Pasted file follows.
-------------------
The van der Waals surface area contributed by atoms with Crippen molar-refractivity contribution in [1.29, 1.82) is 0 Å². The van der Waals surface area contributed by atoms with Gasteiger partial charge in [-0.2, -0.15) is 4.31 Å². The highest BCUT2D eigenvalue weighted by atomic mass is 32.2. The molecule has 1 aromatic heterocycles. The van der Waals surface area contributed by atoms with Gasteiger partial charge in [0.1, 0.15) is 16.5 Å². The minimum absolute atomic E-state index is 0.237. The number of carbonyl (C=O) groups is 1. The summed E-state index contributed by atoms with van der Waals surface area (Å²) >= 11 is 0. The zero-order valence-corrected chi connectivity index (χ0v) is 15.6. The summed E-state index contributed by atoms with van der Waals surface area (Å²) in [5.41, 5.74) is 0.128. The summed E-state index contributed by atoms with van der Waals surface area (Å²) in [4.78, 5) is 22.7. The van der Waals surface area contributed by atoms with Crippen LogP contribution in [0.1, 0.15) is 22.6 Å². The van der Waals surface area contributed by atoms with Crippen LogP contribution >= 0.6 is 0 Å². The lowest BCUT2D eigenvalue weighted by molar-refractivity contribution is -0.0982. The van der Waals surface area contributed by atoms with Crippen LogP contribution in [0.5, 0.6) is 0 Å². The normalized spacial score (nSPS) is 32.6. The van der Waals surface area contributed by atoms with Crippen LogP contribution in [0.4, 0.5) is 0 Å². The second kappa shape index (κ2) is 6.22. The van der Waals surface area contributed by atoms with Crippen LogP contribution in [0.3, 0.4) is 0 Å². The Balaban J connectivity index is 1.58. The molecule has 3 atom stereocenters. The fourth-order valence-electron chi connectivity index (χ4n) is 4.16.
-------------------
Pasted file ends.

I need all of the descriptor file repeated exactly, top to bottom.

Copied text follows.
The van der Waals surface area contributed by atoms with Crippen molar-refractivity contribution in [1.29, 1.82) is 0 Å². The van der Waals surface area contributed by atoms with Gasteiger partial charge in [-0.2, -0.15) is 4.31 Å². The highest BCUT2D eigenvalue weighted by atomic mass is 32.2. The molecule has 1 aromatic heterocycles. The van der Waals surface area contributed by atoms with Gasteiger partial charge in [0.1, 0.15) is 16.5 Å². The minimum absolute atomic E-state index is 0.237. The number of carbonyl (C=O) groups is 1. The summed E-state index contributed by atoms with van der Waals surface area (Å²) >= 11 is 0. The zero-order valence-corrected chi connectivity index (χ0v) is 15.6. The summed E-state index contributed by atoms with van der Waals surface area (Å²) in [5.41, 5.74) is 0.128. The summed E-state index contributed by atoms with van der Waals surface area (Å²) in [4.78, 5) is 22.7. The van der Waals surface area contributed by atoms with Crippen LogP contribution in [0.1, 0.15) is 22.6 Å². The van der Waals surface area contributed by atoms with Crippen LogP contribution >= 0.6 is 0 Å². The lowest BCUT2D eigenvalue weighted by molar-refractivity contribution is -0.0982. The van der Waals surface area contributed by atoms with Crippen LogP contribution in [0.5, 0.6) is 0 Å². The normalized spacial score (nSPS) is 32.6. The van der Waals surface area contributed by atoms with Crippen LogP contribution in [0.4, 0.5) is 0 Å². The second kappa shape index (κ2) is 6.22. The van der Waals surface area contributed by atoms with Crippen LogP contribution in [0.3, 0.4) is 0 Å². The Balaban J connectivity index is 1.58. The molecule has 3 atom stereocenters. The fourth-order valence-electron chi connectivity index (χ4n) is 4.16.